These are the very same arguments that the plaintiffs advanced in opposition to the defendants' first motion to compel arbitration. See Dkt. 53; September 30 Order at 14-15. The plaintiffs assert at the outset of their response to the defendants' motion that the arguments "assert newly developed facts, " but the only new facts set forth are that the defendants have secured arbitration agreements with another 50 opt-ins. The plaintiffs point out as well that there are three different versions of the arbitration agreement, but the differences between those agreements (which relate principally to whether they permit or preclude collective or joint arbitration proceedings) are not material to their enforceability. The plaintiffs already asserted, and the Court rejected, the argument that employment agreements waiving any right to pursue a claim collectively that were signed after the plaintiff initiated this putative collective action are unconscionable.[8] Those agreements waived no substantive right under FLSA and, as the Supreme Court's opinion in Genesis Healthcare teaches, even conditional certification of the putative collective "does not produce a class with an independent legal status, or join additional parties to the action." 133 S.Ct. at 1530. Thus, individuals who had not opted into the suit had no rights deriving from the suit's existence when they signed the arbitration agreement. See September 30 Order at 17-19. The plaintiffs' attempt to analogize to situations in which courts have barred defendants from contacting members of a putative class are for that reason simply inapposite; unlike putative class members, who are not required to opt into a class action, potential members of a collective have no legal rights with respect to the putative collective action until they have opted to join it.

Further, and as the Court observed in the September 30 Order, numerous circuit courts (and district courts) have rejected the argument that arbitration agreements that waive class or collective action waivers are unenforceable because such proceedings constitute "concerted activity" that is protected under violate Section 7 of the NLRA. And further, after the Court issued the September 30 Order, the principal ruling on which the plaintiffs relied, the NLRB's decision in In re D.R. Horton, 357 N.L.R.B. 184, 2012 WL 36274 (2012), was reversed by the Fifth Circuit, which held that "the NLRA does not contain a congressional command exempting the statute from application of the FAA, " and that waiver of the right to arbitrate collectively is permissible under the FAA. See D.R. Horton, Inc. v. N.L.R.B., 737 F.3d 344, 362 (5th Cir. 2013). The plaintiffs acknowledge that the tide against them on this issue has strengthened yet provide no reason to throw them a lifeline.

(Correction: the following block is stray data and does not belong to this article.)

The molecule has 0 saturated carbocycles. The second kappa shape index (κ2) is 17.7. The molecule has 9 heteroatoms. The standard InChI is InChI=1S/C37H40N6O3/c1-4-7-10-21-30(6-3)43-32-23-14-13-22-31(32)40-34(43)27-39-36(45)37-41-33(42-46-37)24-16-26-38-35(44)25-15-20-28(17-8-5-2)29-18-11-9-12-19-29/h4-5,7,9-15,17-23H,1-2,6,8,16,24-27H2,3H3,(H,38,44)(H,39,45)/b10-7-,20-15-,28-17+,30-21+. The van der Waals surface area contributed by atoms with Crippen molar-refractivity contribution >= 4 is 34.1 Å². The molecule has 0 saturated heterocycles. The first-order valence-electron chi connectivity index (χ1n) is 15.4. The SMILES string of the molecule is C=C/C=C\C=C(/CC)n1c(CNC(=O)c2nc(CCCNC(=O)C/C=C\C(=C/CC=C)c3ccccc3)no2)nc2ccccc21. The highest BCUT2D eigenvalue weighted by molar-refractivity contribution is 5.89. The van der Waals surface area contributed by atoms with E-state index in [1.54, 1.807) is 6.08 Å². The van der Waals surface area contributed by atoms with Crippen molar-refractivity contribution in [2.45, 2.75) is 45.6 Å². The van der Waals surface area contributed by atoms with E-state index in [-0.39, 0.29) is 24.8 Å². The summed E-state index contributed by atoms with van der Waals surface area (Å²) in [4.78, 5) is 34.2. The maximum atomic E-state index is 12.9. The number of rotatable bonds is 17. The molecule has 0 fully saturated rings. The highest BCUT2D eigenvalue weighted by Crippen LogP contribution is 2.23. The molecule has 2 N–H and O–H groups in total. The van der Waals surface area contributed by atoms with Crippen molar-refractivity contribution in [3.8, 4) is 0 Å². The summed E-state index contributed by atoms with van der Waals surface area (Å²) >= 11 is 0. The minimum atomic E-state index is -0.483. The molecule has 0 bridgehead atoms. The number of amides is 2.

The plaintiffs' opposition to enforcement of the arbitration agreements raises no other arguments. Accordingly, the defendants' motion to stay is granted. The claims of the individuals who are subject to those agreements and who have opted into this case (listed at pages 2-4 of the defendants' motion, Dkt. 145) are therefore stayed pending arbitration.

III. Scope of Discovery

Notwithstanding their ostensible dispute about the scope of discovery, the parties appear to agree that discovery should go forward on a representational basis; the debate about the scope of discovery concerns what fraction of the collective should be deemed to be representative. While the defendants observe that they should be able to depose all 61 members of the collective whose claims are going forward, they seek only to depose 20 members (about one third of the collective) at present. The plaintiffs, by contrast, contend that depositions should be limited to 10 percent of the members-that is to say, six.

Particularly in light of the effect of the ruling on the defendants' arbitration motion on the size of this case (reducing the size of the collective by almost half), and the relatively small size of the collective in any event, the Court's view is that discovery should extend to a more significant portion of the collective than the 10-20 percent advocated by the plaintiffs. As the authorities cited by the defendants observe, with a smaller pool, it is necessary to test a larger sample to avoid anomalous results. In this regard, the defendants' request to issue document requests (but not interrogatories) to each of the members of the collective, and to depose up to 20 members of the collective, is reasonable. Further, the selection of the deponents will be left to the defendants' discretion, since the plaintiffs presumably have the ability to obtain information necessary to further support certification of the collective from any of the opt-in plaintiffs. If the plaintiffs wish to depose additional members of the collective, they may do so without limitation.

Any further details with respect to the scope of discovery will be addressed at the next status hearing.

* * *

For the reasons set forth above, the plaintiffs' motion to further extend equitable tolling of the FLSA statute of limitations is denied and the defendants' motion to stay pending arbitration the claims of opt-in plaintiffs who are subject to arbitration agreements is granted.